FIG. 21 is an isometric, partially exploded view of the base applicator according to an alternative embodiment of the present invention;

FIG. 22 is an isometric, partially exploded view of the base applicator according to an alternative embodiment of the present invention;

FIG. 23 is an isometric view of the trolley of the base applicator according to an alternative embodiment of the present invention;

FIG. 24 is an isometric view of the trolley of the base applicator according to an alternative embodiment of the present invention;

FIG. 25 is a schematic side elevation view of an alternative station in the system of FIG. 9 or 10; and

FIG. 26 is a schematic side elevation view of an alternative station in the system of FIG. 9 or 10.

DETAILED DESCRIPTION OF THE INVENTION

As shown in FIG. 2, the pallet 100 of the present invention is adapted to support a load 50 of packages 52, allowing the load to be lifted and transported by a conventional lift truck such as a forklift. A typical load 50 is comprised of several layers 54, including a lowermost layer 54 a. The packages 52 may be, for example, rectangular-shaped cartons as shown in the drawings. However, these packages 52 are merely exemplary, and it is to be understood that the pallet 100 of the present invention may be adapted to support other types of packages. Furthermore, the size of the load 50 shown is also merely exemplary, and the pallet 100 of the present invention may be adapted to support other load configurations. For example, several loads 50 and pallets 100 may be stacked on top of one another, and the lowermost pallet 100 may be adapted to support all of the other loads 50 and pallets 100 thereon.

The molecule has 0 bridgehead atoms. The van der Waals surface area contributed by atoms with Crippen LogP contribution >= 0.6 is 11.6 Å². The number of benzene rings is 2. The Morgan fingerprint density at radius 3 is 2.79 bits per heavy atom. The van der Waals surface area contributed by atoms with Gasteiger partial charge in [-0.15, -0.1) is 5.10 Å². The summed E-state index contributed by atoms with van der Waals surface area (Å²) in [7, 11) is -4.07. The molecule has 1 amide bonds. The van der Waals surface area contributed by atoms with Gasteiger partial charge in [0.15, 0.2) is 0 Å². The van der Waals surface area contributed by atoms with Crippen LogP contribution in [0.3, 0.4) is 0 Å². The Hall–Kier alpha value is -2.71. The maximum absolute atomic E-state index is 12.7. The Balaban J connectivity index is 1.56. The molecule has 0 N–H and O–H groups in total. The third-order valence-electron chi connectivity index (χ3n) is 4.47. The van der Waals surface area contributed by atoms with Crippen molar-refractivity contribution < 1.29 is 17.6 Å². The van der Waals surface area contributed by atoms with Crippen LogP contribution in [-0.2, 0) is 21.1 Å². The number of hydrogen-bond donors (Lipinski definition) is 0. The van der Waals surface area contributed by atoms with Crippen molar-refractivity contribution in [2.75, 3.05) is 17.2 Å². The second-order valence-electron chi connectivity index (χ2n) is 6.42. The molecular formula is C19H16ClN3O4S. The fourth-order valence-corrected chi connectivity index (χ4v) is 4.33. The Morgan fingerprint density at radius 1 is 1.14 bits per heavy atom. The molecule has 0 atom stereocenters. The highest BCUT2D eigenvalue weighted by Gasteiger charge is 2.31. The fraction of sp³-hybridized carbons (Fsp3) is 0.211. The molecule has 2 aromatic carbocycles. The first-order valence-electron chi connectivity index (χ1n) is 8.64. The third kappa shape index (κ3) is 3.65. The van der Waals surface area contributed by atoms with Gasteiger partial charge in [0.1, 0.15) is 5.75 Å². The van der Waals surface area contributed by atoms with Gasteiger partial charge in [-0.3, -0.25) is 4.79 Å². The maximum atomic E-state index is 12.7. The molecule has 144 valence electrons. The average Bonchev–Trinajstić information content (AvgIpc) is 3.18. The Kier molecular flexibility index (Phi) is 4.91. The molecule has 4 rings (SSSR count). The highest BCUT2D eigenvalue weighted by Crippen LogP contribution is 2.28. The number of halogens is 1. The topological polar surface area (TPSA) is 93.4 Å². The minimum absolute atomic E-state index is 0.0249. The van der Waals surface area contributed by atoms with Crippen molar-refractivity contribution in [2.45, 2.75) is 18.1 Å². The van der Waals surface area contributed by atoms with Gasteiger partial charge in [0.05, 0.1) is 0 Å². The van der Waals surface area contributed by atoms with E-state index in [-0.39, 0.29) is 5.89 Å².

As shown in FIGS. 2-3, the pallet 100 may comprise a base 102 and a support structure 104. The support structure 104 utilizes at least one of the lowermost layers (e.g., 54 a) of the load 50 as a “platform” to support the remaining layers 54. While the lowermost layer 54 a will be described relative to the support structure 104, it is to be understood that two or more layers 54 may be utilized to produce the support structure 104.